Turkey meets with Syrian Kurdish group after hostile period

Turkish FM Davutoğlu said the Syrian Kurds' status within Syria should be determined after the establishment of a legitimate parliament in the war-torn country.

Turkey meets with Syrian Kurdish group after hostile period

World Bulletin/News Desk

The surprise visit of the leader of Syria's Democratic Union Party (PYD), an offshoot of the Kurdistan Workers' Party (PKK), to Turkey amid Ankara's previous warnings to PYD about the establishment of an autonomous Kurdish region in northern Syria seems to be an initiative by Turkey taken to persuade the PYD to not take further steps that could escalate the conflict in Syria.

Ankara has been alarmed since the PYD recently declared its intention to create a political entity in northwestern Syria. Turkey believes that the creation of an autonomous region along the Turkish border may lead to wider conflicts in the war-torn country, as this might put the territorial integrity of Syria in jeopardy and present a security threat to Turkey.

While the armed fighting has escalated between the PYD and other groups over control of towns in northern Syria, Ankara has made its position clear, saying it will not take any part in the ongoing fighting between Kurdish groups and others for control of the northern towns bordering Turkey.

Prime Minister Recep Tayyip Erdoğan on Friday confirmed that Saleh Muslim is in Turkey, saying an official from the National Intelligence Organization (MİT) will warn him over any unilateral move to establish an autonomous Kurdish political structure in northern Syria. "An official will warn him over the dangerous steps they have taken," said Erdoğan.

Foreign Minister Ahmet Davutoğlu stated on Wednesday that Turkey had no enmity for any ethnic group in Syria, but opposes a bid by Syrian Kurds to create an autonomous region along the Turkish border.

"Any act of fait accompli would lead to far more bloodshed and quickly turn clashes between two parties into a conflict involving several parties. A de facto situation that would emerge as a result of acts of fait accompli would trigger responses from others. If everyone attempts to create their own regions, difficulties will ensue,” said Davutoğlu.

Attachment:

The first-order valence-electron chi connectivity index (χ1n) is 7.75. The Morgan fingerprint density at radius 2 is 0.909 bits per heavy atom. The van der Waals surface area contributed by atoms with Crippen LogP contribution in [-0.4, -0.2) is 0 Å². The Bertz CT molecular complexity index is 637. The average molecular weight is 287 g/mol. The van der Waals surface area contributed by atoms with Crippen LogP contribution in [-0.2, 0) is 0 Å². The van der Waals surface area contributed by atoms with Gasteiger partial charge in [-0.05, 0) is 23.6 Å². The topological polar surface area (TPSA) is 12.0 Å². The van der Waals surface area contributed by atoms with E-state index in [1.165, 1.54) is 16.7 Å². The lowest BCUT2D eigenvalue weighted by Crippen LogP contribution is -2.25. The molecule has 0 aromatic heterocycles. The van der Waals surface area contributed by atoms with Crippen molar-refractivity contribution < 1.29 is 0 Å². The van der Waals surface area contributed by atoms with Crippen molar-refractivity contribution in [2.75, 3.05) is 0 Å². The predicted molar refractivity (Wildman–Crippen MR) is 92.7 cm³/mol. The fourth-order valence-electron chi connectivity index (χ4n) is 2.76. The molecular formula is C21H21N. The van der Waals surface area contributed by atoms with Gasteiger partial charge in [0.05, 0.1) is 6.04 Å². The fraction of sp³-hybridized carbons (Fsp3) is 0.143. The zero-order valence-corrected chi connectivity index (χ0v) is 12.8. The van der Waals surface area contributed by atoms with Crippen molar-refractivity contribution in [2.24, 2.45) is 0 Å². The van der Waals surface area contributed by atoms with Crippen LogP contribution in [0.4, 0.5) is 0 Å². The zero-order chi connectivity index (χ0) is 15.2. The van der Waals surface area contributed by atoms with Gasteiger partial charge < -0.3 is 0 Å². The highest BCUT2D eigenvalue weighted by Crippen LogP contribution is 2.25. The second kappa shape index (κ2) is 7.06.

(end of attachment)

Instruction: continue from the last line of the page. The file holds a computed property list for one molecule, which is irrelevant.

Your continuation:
Muslim's visit comes amid Turkish officials' warnings against any unilateral move to establish an autonomous Kurdish region in Syria's north.

In a move to assuage Ankara's concerns, the PYD had earlier said that it poses no threat to Turkey's territorial integrity and called for broader cooperation with Ankara.
The commander of the Popular Protection Units (YPG) in Syria, the military branch of the PYD, Sipan Hemo, whose forces have recently gained some Syrian districts in the country's north amid ongoing clashes with radical groups, said Turkey has nothing to fear from YPG forces, describing other groups who might exploit the situation as the real threat to the region.

Speaking to Rudaw, an online newspaper in northern Iraq's city of Arbil, Hemo said, “Contrary to what has been said we, as the YPG, see ourselves as friends of the Turkish people.”

Hemo said Turkey should not see the flag raised by PYD forces in Ras al-Ain, a key town a few hundred meters from the Ceylanpinar district of Şanlıurfa province in Turkey as a problem.

Upon reports that Muslim is expected to meet with Davutoğlu, a senior Turkish diplomat, who spoke to Today's Zaman on the condition of anonymity, stated that there was no such meeting planned with Davutoğlu or any other minister.

The official also denied reports claiming that the PYD leader had talks with Turkish officials at the Turkish Embassy in Cairo few months ago, but added that Muslim met with Turkish officials at a Syria meeting held in Cairo. “The PYD leader didn't have a meeting at our embassy or meet with our ambassador to Cairo,” said the official.

Davutoğlu said the Syrian Kurds' status within Syria should be determined after the establishment of a legitimate parliament in the war-torn country. Muslim was quoted as saying on Wednesday that the PYD has agreed with other Kurdish parties in Syria on the establishment of a transitional government in the Kurdish areas of the country.

Ankara fears Kurdish control of the border territory could lead to unrest among its own Kurdish population.

Turkey expects the Syrian Kurds not to cooperate with the Syrian regime and join the Syrian opposition fighting to topple the Assad regime and not to engage in activities that could constitute a threat to the security of the Turkish borders.

Last Mod: 27 Temmuz 2013, 14:07
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